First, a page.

Create Account | Sign In: Author or Forum

Search Symptoms

Category: Cardiology | Internal Medicine | Critical Care | Emergency Medicine | Neurology | Pulmonology | Radiology | Surgery | Journal

Back to Journal Articles

Study Finds Speckle Tracking Aids in Patient Selection

Last Updated: February 11, 2010.

Radial dyssynchrony by speckle tracking may be useful in predicting response to cardiac resynchronization therapy in patients with borderline QRS and wide QRS durations, according to research published in the February Journal of the American College of Cardiology: Cardiovascular Imaging.

THURSDAY, Feb. 11 (HealthDay News) -- Radial dyssynchrony by speckle tracking may be useful in predicting response to cardiac resynchronization therapy (CRT) in patients with borderline QRS and wide QRS durations, according to research published in the February Journal of the American College of Cardiology: Cardiovascular Imaging.

Olusegun Oyenuga, M.D., of the University of Pittsburgh, and colleagues analyzed data from 201 patients with heart failure and ejection fraction (EF) of 35 percent or less who were referred for CRT. Seventy eight had borderline QRS duration between 100 and 130 ms, and 123 had wide QRS duration greater than 130 ms. Dyssynchrony was evaluated using several approaches, including interventricular mechanical delay (IVMD), speckle tracking radial strain for septal to posterior wall delay, and Doppler imaging longitudinal velocity opposing wall delay.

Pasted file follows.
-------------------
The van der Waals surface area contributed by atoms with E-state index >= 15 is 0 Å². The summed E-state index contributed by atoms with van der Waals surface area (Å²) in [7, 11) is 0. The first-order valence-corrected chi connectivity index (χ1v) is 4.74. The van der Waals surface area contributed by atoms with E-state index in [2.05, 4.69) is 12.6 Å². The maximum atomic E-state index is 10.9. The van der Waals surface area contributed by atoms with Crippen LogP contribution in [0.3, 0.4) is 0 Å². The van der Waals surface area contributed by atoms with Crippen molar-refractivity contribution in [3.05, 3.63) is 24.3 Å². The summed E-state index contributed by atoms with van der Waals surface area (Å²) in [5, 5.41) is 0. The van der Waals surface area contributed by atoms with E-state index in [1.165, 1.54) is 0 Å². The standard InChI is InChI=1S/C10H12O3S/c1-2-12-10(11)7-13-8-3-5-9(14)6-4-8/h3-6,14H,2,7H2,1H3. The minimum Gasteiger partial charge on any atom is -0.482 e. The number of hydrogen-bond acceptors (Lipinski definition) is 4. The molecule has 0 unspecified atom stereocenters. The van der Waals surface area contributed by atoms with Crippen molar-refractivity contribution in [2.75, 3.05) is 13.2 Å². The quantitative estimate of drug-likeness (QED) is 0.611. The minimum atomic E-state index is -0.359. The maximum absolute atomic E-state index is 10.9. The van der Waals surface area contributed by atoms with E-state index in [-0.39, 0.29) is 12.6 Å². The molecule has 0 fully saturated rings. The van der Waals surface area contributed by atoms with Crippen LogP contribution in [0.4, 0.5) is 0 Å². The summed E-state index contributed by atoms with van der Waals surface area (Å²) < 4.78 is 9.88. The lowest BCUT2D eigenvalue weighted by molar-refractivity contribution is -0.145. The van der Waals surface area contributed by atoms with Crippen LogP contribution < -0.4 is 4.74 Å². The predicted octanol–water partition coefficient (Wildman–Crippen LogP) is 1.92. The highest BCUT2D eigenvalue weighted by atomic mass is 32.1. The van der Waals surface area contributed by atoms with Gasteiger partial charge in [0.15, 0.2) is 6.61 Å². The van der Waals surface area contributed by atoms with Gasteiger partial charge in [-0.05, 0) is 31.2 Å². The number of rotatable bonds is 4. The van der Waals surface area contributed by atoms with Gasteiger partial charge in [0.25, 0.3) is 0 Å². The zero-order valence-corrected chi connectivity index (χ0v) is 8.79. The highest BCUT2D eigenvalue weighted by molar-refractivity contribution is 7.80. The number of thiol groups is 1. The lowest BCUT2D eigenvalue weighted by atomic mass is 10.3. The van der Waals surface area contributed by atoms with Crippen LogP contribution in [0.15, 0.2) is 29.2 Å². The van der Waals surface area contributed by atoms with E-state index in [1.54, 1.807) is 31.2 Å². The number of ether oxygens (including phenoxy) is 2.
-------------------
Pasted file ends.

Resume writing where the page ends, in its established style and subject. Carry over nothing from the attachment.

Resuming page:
The researchers found that, although IVMD and longitudinal dyssynchrony values predicted EF response in those with wide QRS duration, they didn't in those with a borderline QRS duration. However, speckle tracking radial dyssynchrony of 130 ms or greater predicted EF response in patients with wide or borderline QRS intervals.

"In patients with QRS duration of 120 to 150 ms, echocardiography is potentially valuable to avoid treating likely non-responders," the authors of an accompanying editorial write. "In patients with QRS duration <120 ms the prevalence of potential CRT responders can be expected to be low or even very low. In such a population, the accurate identification of the rare potential responder becomes all-important, and a high specificity of the echocardiographic method is imperative to avoid treating a large number of false positives."

A co-author reported receiving research support from several medical device companies.

Abstract
Full Text (subscription or payment may be required)
Editorial (subscription or payment may be required)


Previous: Protein May Block Letrozole Therapy in Breast Cancer Next: Gout Associated With Higher Heart Attack Risk in Women

Reader comments on this article are listed below. Review our comments policy.


Submit your opinion: